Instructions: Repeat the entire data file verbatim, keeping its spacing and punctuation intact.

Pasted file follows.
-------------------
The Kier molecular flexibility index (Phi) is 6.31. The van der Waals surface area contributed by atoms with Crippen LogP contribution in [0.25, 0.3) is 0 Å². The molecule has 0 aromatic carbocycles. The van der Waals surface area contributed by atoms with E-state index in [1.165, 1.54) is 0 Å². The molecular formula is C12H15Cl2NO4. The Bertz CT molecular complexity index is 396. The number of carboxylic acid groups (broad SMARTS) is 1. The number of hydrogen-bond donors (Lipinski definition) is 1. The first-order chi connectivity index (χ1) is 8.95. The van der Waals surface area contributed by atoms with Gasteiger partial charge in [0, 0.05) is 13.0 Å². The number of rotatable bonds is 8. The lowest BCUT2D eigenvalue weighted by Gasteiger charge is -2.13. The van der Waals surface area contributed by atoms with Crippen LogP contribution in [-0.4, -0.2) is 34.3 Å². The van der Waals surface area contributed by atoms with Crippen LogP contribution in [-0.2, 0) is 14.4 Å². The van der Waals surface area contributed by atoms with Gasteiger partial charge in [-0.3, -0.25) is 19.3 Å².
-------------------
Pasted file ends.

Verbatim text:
The Kier molecular flexibility index (Phi) is 6.31. The van der Waals surface area contributed by atoms with Crippen LogP contribution in [0.25, 0.3) is 0 Å². The molecule has 0 aromatic carbocycles. The van der Waals surface area contributed by atoms with E-state index in [1.165, 1.54) is 0 Å². The molecular formula is C12H15Cl2NO4. The Bertz CT molecular complexity index is 396. The number of carboxylic acid groups (broad SMARTS) is 1. The number of hydrogen-bond donors (Lipinski definition) is 1. The first-order chi connectivity index (χ1) is 8.95. The van der Waals surface area contributed by atoms with Gasteiger partial charge in [0, 0.05) is 13.0 Å². The number of rotatable bonds is 8. The lowest BCUT2D eigenvalue weighted by Gasteiger charge is -2.13. The van der Waals surface area contributed by atoms with Crippen LogP contribution in [-0.4, -0.2) is 34.3 Å². The van der Waals surface area contributed by atoms with Crippen LogP contribution in [-0.2, 0) is 14.4 Å². The van der Waals surface area contributed by atoms with Gasteiger partial charge in [-0.3, -0.25) is 19.3 Å².